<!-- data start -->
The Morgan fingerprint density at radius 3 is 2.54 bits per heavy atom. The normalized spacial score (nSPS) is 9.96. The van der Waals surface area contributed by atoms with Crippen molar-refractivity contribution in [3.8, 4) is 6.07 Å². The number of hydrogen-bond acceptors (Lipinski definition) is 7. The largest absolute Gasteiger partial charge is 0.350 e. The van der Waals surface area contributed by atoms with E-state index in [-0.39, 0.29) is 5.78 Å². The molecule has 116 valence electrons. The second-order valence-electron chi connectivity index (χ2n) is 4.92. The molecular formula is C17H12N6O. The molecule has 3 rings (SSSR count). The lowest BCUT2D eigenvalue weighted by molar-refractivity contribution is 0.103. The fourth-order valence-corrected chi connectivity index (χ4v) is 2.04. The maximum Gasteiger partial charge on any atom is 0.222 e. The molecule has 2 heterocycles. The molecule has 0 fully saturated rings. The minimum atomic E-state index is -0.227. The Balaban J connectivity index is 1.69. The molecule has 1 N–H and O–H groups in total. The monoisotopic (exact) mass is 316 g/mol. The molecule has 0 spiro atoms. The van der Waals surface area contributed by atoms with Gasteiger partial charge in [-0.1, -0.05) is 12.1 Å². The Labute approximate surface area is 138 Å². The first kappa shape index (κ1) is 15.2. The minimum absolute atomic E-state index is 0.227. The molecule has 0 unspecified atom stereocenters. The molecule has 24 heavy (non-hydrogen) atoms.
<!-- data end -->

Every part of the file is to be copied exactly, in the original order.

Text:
The Morgan fingerprint density at radius 3 is 2.54 bits per heavy atom. The normalized spacial score (nSPS) is 9.96. The van der Waals surface area contributed by atoms with Crippen molar-refractivity contribution in [3.8, 4) is 6.07 Å². The number of hydrogen-bond acceptors (Lipinski definition) is 7. The largest absolute Gasteiger partial charge is 0.350 e. The van der Waals surface area contributed by atoms with E-state index in [-0.39, 0.29) is 5.78 Å². The molecule has 116 valence electrons. The second-order valence-electron chi connectivity index (χ2n) is 4.92. The molecular formula is C17H12N6O. The molecule has 3 rings (SSSR count). The lowest BCUT2D eigenvalue weighted by molar-refractivity contribution is 0.103. The fourth-order valence-corrected chi connectivity index (χ4v) is 2.04. The maximum Gasteiger partial charge on any atom is 0.222 e. The molecule has 2 heterocycles. The molecule has 0 fully saturated rings. The minimum atomic E-state index is -0.227. The Balaban J connectivity index is 1.69. The molecule has 1 N–H and O–H groups in total. The monoisotopic (exact) mass is 316 g/mol. The molecule has 0 spiro atoms. The van der Waals surface area contributed by atoms with Gasteiger partial charge in [-0.1, -0.05) is 12.1 Å². The Labute approximate surface area is 138 Å². The first kappa shape index (κ1) is 15.2. The minimum absolute atomic E-state index is 0.227. The molecule has 0 unspecified atom stereocenters. The molecule has 24 heavy (non-hydrogen) atoms.